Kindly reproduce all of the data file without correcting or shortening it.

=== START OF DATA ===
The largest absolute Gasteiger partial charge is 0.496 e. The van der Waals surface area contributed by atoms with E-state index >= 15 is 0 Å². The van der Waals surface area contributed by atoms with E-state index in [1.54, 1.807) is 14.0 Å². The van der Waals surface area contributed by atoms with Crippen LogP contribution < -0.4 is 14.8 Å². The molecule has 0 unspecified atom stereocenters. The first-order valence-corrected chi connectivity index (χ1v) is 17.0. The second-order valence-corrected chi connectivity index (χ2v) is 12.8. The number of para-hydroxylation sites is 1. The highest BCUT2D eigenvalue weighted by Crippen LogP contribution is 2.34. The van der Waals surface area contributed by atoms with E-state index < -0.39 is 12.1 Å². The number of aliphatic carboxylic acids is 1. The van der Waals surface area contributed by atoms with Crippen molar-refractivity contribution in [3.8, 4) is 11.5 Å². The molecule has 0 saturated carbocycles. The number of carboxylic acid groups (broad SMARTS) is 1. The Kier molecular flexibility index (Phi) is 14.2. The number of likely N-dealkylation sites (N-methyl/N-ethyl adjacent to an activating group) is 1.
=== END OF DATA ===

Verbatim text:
The largest absolute Gasteiger partial charge is 0.496 e. The van der Waals surface area contributed by atoms with E-state index >= 15 is 0 Å². The van der Waals surface area contributed by atoms with E-state index in [1.54, 1.807) is 14.0 Å². The van der Waals surface area contributed by atoms with Crippen LogP contribution < -0.4 is 14.8 Å². The molecule has 0 unspecified atom stereocenters. The first-order valence-corrected chi connectivity index (χ1v) is 17.0. The second-order valence-corrected chi connectivity index (χ2v) is 12.8. The number of para-hydroxylation sites is 1. The highest BCUT2D eigenvalue weighted by Crippen LogP contribution is 2.34. The van der Waals surface area contributed by atoms with E-state index < -0.39 is 12.1 Å². The number of aliphatic carboxylic acids is 1. The van der Waals surface area contributed by atoms with Crippen molar-refractivity contribution in [3.8, 4) is 11.5 Å². The molecule has 0 saturated carbocycles. The number of carboxylic acid groups (broad SMARTS) is 1. The Kier molecular flexibility index (Phi) is 14.2. The number of likely N-dealkylation sites (N-methyl/N-ethyl adjacent to an activating group) is 1.